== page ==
Ahead of their May wedding, Prince Harry and Meghan Markle have been upping their public appearances. The couple were in Scotland last week and attended the famous One o'Clock Gun firing at Edinburgh Castle.
And while there was a lot of excitement and positivity surrounding the engaged couple, one thing Meghan did has divided fans.
After receiving a freshly baked batch of scones from a royal fan, Meghan was accused of putting on a British accent when she pronounced the name of the baked goods.
Carolyn Chisholm was in the crowd at Edinburgh and baked some heart-shaped potato scones for the couple to enjoy.
According to the Mirror, Carolyn's mother Lynda noticed that Meghan's pronunciation of the tea-time treat was contrary to her American roots.
She explained: '[Meghan] gave them to her aide, saying they were "scones", and used the British pronunciation rhyming with "gone".'
Americans usually pronounce the word so that it would rhyme with 'bone', using a long 'o'.
Lynda added that she thought the correct pronunciation was the one using a long 'o' but others soon took to Twitter to discuss whether Meghan was right or wrong.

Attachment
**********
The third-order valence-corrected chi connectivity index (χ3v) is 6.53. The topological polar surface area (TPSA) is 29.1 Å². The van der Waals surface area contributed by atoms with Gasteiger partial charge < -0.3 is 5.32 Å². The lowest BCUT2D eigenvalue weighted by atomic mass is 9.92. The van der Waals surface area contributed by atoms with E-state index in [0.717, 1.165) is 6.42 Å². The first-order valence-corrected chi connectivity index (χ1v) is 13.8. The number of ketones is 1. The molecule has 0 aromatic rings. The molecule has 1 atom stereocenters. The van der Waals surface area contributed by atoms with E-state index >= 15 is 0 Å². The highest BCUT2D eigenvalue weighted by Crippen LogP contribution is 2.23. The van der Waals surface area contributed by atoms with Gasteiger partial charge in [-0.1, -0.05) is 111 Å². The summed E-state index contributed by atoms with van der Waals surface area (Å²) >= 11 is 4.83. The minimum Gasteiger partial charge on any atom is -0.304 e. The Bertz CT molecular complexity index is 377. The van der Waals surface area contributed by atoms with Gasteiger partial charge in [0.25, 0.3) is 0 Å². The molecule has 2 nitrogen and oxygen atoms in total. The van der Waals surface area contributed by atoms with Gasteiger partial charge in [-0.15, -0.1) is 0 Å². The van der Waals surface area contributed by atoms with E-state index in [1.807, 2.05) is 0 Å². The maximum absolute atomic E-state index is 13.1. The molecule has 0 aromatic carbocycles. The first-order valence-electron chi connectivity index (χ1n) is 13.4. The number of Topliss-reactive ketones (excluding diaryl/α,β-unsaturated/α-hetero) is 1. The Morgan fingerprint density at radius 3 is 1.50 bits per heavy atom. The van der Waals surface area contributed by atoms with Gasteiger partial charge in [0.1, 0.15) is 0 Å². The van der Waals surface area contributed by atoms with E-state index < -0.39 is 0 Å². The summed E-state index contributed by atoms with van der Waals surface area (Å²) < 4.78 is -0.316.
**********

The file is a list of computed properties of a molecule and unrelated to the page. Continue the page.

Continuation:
One wrote: 'Meghan Markle is pronouncing 'Scone' to rhyme with 'Gone'. This is strange because in the US it is pronounced with a long ‘o’, is she taking lessons????'
Another added: 'Meghan Markle pronounces scone like the British...'
However, others suggested the former Suits star could have picked up the pronunciation in Canada, where she lived for a few years.
Stefan Dollinger, professor of English at the University of British Columbia, confirmed that theory to Yahoo Lifestyle, saying that Meghan's pronunciation is in line with how Canadians would say it.
Another royal watcher also added: 'She's pronounced it the Canadian way which is like the British way. It makes more sense as she had lived there for years.'
This age old debate is yet to be resolved and it looks like Meghan just added fuel to the fire. According to a 2016 YouGov poll 51 per cent of the British public would pronounce “scone” so that it rhymed with “gone”.
In contrast, 42 per cent would pronounce it with a long “o” and the remaining seven per cent didn’t have a preference or used a completely different pronunciation.